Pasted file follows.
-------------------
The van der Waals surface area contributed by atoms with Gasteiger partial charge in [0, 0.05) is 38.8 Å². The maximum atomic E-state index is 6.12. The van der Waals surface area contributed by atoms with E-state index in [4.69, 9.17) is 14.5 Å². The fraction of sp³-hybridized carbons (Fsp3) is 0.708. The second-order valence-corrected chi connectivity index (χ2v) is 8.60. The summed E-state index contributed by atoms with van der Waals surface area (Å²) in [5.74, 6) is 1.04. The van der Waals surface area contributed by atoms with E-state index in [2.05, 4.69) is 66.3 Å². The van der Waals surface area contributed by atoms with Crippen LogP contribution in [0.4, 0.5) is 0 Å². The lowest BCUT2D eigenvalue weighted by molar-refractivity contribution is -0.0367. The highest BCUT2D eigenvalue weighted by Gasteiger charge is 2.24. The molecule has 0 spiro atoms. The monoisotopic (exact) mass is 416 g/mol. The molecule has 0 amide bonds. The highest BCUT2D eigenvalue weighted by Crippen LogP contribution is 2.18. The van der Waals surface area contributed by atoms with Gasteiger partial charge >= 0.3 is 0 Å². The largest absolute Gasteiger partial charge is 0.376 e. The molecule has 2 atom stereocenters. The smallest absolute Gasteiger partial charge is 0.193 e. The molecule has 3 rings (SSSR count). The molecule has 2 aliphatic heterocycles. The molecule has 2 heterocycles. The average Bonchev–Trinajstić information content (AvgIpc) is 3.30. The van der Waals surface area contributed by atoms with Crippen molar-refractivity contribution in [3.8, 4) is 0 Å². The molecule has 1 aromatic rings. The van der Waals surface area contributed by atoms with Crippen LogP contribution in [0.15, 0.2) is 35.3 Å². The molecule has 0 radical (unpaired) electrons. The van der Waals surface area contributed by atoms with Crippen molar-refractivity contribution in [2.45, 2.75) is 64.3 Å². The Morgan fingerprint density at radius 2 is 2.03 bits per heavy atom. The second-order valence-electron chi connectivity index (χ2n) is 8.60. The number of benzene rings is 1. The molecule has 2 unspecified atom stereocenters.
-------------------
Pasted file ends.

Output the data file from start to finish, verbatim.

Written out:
The van der Waals surface area contributed by atoms with Gasteiger partial charge in [0, 0.05) is 38.8 Å². The maximum atomic E-state index is 6.12. The van der Waals surface area contributed by atoms with E-state index in [4.69, 9.17) is 14.5 Å². The fraction of sp³-hybridized carbons (Fsp3) is 0.708. The second-order valence-corrected chi connectivity index (χ2v) is 8.60. The summed E-state index contributed by atoms with van der Waals surface area (Å²) in [5.74, 6) is 1.04. The van der Waals surface area contributed by atoms with E-state index in [2.05, 4.69) is 66.3 Å². The van der Waals surface area contributed by atoms with Crippen LogP contribution in [0.4, 0.5) is 0 Å². The lowest BCUT2D eigenvalue weighted by molar-refractivity contribution is -0.0367. The highest BCUT2D eigenvalue weighted by Gasteiger charge is 2.24. The molecule has 0 spiro atoms. The monoisotopic (exact) mass is 416 g/mol. The molecule has 0 amide bonds. The highest BCUT2D eigenvalue weighted by Crippen LogP contribution is 2.18. The van der Waals surface area contributed by atoms with Gasteiger partial charge >= 0.3 is 0 Å². The largest absolute Gasteiger partial charge is 0.376 e. The molecule has 2 atom stereocenters. The smallest absolute Gasteiger partial charge is 0.193 e. The molecule has 3 rings (SSSR count). The molecule has 2 aliphatic heterocycles. The molecule has 2 heterocycles. The average Bonchev–Trinajstić information content (AvgIpc) is 3.30. The van der Waals surface area contributed by atoms with Crippen molar-refractivity contribution in [3.8, 4) is 0 Å². The molecule has 1 aromatic rings. The van der Waals surface area contributed by atoms with Crippen LogP contribution in [0.15, 0.2) is 35.3 Å². The molecule has 0 radical (unpaired) electrons. The van der Waals surface area contributed by atoms with Crippen molar-refractivity contribution in [2.45, 2.75) is 64.3 Å². The Morgan fingerprint density at radius 2 is 2.03 bits per heavy atom. The second-order valence-electron chi connectivity index (χ2n) is 8.60. The number of benzene rings is 1. The molecule has 2 unspecified atom stereocenters.